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abstract = "PURPOSE. To compare corneal flaps made with a femtosecond (FS) laser with those made with a mechanical microkeratome (MM) in rabbits, measuring early postoperative inflammation and apoptosis and late postoperative adhesion strength. METHODS. Study 1 involved four treatment groups: one with flaps made only with the FS laser (FS group), one with flaps made with the FS laser followed by excimer laser ablation (FS+LASIK), one with flaps made with the MM, and one with flaps made with the MM followed by excimer laser ablation (MM+LASIK). The eyes were analyzed by histology and TUNEL staining for apoptosis at 4 and 24 hours. Study 2 involved two reference groups: an FS group and an MM group. Adhesion strength was measured with a tension meter 1 and 3 months later. RESULTS. Study 1: Inflammatory cell infiltration in the central cornea was significantly greater in the FS group than in the MM group at 4 and 24 hours (P < 0.05) and was significantly greater in the FS+LASIK group than in the MM+LASIK group at 24 hours (P < 0.05). Infiltration at the peripheral interface was significantly greater in the FS group than in the MM group and was significantly greater in the FS+LASIK group than in the MM+LASIK group at 24 hours (P < 0.05). Study 2: At 1 and 3 months, 126.7 and 191.3 grams of force (gf) were needed to detach the flaps in the FS group, compared with 65 and 127.5 gf in the MM group, respectively. The grams of force needed was significantly higher in the FS group than in the MM group at 3 months (P < 0.05). CONCLUSIONS. The FS laser produces greater corneal stromal inflammation than the MM early postoperatively without any increase in apoptosis and stronger flap adhesion late postoperatively. Therefore, it may require stronger anti-inflammatory drugs to be administered.",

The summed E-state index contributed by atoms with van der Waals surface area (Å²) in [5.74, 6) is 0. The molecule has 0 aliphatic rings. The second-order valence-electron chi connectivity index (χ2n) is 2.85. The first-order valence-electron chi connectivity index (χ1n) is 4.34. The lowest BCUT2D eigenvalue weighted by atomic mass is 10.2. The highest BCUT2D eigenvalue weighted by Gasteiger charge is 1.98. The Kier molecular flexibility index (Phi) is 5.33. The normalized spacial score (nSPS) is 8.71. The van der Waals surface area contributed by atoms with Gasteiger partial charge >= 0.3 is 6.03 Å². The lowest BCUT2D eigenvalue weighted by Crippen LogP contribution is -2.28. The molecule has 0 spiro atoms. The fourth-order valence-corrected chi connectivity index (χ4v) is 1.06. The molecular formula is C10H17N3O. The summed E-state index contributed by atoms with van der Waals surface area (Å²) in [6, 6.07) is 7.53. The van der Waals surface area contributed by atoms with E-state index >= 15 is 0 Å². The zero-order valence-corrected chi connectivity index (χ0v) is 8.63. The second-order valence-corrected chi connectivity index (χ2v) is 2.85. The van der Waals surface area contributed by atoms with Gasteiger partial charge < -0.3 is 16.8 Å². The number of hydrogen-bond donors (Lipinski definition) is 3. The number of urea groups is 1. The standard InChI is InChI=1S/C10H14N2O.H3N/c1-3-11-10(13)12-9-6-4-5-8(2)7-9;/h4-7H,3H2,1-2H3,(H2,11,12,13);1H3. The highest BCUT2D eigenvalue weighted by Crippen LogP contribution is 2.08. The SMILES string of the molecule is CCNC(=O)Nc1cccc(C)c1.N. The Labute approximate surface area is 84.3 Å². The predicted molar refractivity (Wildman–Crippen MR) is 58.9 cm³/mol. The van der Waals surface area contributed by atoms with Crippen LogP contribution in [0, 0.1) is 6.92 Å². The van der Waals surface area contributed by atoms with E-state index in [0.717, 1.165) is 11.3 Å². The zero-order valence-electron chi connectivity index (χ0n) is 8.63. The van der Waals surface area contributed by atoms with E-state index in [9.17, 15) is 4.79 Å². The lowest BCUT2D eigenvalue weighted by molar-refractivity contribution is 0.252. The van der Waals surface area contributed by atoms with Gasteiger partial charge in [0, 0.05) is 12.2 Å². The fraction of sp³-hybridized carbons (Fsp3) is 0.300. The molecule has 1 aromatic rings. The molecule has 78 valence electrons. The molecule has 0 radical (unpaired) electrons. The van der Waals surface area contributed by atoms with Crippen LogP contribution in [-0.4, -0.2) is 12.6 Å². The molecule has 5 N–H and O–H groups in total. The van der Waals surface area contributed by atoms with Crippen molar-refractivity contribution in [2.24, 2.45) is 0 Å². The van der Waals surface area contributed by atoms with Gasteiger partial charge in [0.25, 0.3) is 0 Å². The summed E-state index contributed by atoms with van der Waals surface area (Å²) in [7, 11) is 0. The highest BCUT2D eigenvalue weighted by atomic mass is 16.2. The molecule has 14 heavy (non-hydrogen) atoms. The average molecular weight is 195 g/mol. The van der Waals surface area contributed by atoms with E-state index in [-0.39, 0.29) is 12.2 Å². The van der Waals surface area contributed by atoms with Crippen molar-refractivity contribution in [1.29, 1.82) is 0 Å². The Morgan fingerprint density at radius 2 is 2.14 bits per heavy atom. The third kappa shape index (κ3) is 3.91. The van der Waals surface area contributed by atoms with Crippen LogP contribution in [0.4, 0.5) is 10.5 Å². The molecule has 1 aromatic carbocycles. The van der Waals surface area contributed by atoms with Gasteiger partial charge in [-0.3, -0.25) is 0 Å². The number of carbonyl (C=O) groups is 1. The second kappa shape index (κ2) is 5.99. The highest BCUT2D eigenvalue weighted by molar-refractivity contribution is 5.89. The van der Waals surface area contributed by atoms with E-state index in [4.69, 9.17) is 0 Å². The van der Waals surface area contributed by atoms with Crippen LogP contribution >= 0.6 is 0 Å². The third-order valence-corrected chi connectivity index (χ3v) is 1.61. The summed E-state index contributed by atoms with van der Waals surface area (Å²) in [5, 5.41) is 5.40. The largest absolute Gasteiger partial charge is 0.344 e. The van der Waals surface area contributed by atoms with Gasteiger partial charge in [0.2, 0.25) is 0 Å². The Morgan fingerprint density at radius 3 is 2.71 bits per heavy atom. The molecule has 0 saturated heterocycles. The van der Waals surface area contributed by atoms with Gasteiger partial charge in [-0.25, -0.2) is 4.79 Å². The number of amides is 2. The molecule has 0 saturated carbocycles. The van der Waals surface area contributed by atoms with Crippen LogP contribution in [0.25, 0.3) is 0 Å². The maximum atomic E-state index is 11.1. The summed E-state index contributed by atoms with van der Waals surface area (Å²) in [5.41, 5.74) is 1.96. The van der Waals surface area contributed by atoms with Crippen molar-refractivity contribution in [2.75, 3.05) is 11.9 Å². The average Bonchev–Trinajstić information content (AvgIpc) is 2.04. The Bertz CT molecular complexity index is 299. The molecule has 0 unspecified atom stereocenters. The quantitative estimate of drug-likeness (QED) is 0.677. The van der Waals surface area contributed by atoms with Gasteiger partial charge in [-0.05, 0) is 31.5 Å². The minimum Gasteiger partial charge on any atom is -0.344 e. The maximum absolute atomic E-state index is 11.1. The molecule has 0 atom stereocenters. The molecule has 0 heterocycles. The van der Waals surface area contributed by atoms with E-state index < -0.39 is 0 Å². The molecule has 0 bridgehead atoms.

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A femtosecond laser creates a stronger flap than a mechanical microkeratome. / Jae, Yong Kim; Myoung, Joon Kim; Kim, Tae-im; Choi, Hyun Jeung; Jhang, Ho Pak; Tchah, Hungwon.

In: Investigative Ophthalmology and Visual Science, Vol. 47, No. 2, 01.02.2006, p. 599-604.

Research output: Contribution to journalArticle

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T1 - A femtosecond laser creates a stronger flap than a mechanical microkeratome

AU - Jae, Yong Kim

AU - Myoung, Joon Kim

AU - Kim, Tae-im

AU - Choi, Hyun Jeung

AU - Jhang, Ho Pak

AU - Tchah, Hungwon

PY - 2006/2/1

Y1 - 2006/2/1